Der Himmel über Berlin

(Wings of Desire, Germany 1987)

by Vanes Naldi

Cast: Bruno Ganz, Solveig Dommartin, Otto Sander, Curt Bois, Peter Falk
Genre: Drama
Director: Wim Wenders
Screenplay: Wim Wenders, Peter Handke
Cinematography: Henri Alekan
Composer: Jurgen Knieper
Runtime: 127 minutes

"When the child was a child, it was time for these questions: Why am I me, and why not you? Why am I here and why not there?".
This is probably Wim Wenders' most fascinating work. It deals with the fact we take the simple things we do every day for granted and don't enjoy them or respect them as much as we should. The angel Damiel, beautifully played by Bruno Ganz, is tired of the passivity of living other people's lives without the possibility of living his own. He's tired of the monotony, of the fact that angels live forever, know everything, and aren't surprised by anything. He wants to experience the many things they can't such as the feel of your own weight, hot and cold, and the taste of a simple drink like coffee. Damiel is frustrated to the point he wants to become mortal, to leave this "world" that doesn't satisfy him anymore and try a new one.

In addition to the longing for what he can't have and do, he gives up his wings for two people. The first is a trapeze artist named Marion played by Wim Wenders regular Solveig Dommartin. He feels attached to her and believes she will teach him everything. The other is someone who understands him, who feels his pain. He is even able to recognize Damiel, to feel his presence even though he can't see him. This is "Lieutenant Columbo" Peter Falk playing himself.

Wings of Desire is a very difficult film for the average moviegoer to enjoy because there's no plot. It's all about living, both as an angel does and as a human being does. There isn't a predictable or natural progression to the events. What this film lacks in plot, it makes up for with beautiful symbolism. Simple techniques like using black and white for the angels' POV portrays the incomplete world they wander, able to see everything but not fully understand it, taste it, LIVE it like mortals. Due to this, color is used to show the mortals perspective.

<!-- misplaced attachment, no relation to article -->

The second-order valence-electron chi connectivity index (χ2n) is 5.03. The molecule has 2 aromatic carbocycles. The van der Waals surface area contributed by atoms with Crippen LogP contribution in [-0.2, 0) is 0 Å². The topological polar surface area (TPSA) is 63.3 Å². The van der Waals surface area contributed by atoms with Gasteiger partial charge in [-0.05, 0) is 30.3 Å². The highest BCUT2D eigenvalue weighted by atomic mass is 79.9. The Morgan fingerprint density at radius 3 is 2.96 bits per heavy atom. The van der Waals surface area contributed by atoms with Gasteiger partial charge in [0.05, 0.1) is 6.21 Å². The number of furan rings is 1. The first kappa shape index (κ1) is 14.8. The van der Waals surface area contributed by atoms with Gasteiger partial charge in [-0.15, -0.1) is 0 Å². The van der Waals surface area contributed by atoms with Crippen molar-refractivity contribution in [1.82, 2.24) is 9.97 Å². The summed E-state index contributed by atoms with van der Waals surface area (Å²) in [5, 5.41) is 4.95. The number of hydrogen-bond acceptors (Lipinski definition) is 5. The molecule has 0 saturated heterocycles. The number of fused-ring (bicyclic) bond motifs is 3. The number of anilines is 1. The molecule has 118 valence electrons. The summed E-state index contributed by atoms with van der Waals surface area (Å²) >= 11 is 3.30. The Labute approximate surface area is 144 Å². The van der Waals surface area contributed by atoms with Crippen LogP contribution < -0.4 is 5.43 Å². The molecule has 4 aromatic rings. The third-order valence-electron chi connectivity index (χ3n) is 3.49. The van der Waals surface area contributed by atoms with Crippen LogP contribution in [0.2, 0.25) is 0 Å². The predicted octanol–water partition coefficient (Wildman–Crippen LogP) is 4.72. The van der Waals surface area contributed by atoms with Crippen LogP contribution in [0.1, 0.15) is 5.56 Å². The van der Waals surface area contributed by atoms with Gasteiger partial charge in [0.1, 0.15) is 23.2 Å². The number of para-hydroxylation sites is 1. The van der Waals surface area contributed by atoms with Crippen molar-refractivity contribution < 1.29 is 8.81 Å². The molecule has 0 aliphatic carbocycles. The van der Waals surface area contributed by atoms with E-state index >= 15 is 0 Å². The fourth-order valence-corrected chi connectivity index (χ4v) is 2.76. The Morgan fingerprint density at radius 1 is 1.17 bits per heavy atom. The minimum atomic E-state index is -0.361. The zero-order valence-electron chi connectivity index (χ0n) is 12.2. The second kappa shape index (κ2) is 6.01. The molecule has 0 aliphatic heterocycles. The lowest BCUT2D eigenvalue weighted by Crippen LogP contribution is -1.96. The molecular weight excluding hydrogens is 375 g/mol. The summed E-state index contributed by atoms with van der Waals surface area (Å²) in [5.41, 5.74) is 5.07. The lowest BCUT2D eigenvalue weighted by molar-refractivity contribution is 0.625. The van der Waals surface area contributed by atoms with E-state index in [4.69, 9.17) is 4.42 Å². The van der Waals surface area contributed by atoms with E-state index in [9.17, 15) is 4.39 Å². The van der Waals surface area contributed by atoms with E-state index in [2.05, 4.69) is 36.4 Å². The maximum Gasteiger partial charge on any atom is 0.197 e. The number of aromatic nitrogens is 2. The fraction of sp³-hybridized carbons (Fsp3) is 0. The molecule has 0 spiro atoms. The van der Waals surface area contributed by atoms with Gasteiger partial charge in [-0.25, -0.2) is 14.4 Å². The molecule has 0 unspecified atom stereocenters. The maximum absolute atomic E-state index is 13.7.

The difficult aspect of Bruno Ganz' portrayal of Damiel is he's forced to portray and convey emotions at all times while 3/4 of the movie's dialogue is an off-screen voice that represents people's thoughts. He does so in such an effective way; take for example, the first time he realizes he's "mortal" and tastes his own blood. Also, the first time he drinks coffee and feels the cold German weather. He looks like a child ready to explore the world. The scene where he stops someone and starts asking questions like "Is it cold today?" or "What color is that?" just emphasizes this.

Peter Falk's performance is really good. He has a sense of understanding. From the beginning we feel he's really different and wise enough to understand the angels. When the "big" revelation happens, it's not as shocking as you'd suppose it might be because of the way he smartly plays himself. Wenders focuses on messages and symbolism more than fast pace and crisp dialogue. It's more about the images and the feeling behind them than the words.

There's also a subplot involving German's condition during the Wall era. An old man tries to find a place where he used to hang out with his friends. He remembers things, little touches about it, but only comes close to discovering it. They lead him near the wall, where the explanation lies.

Sadly, this masterpiece got the "honor" of a Hollywood remake in the pathetic "City of Angels." Every bit of subtlety and the beauty of the world created here by Wenders dies here in favor of the usual three-act romantic Hollywood crap. It's not surprising because Wings of Desire is one of the most difficult movies to enjoy if you're not open enough to understand its beautiful messages. If you are, it's so fascinating because of the simply yet tremendously effective way the film is constructed.




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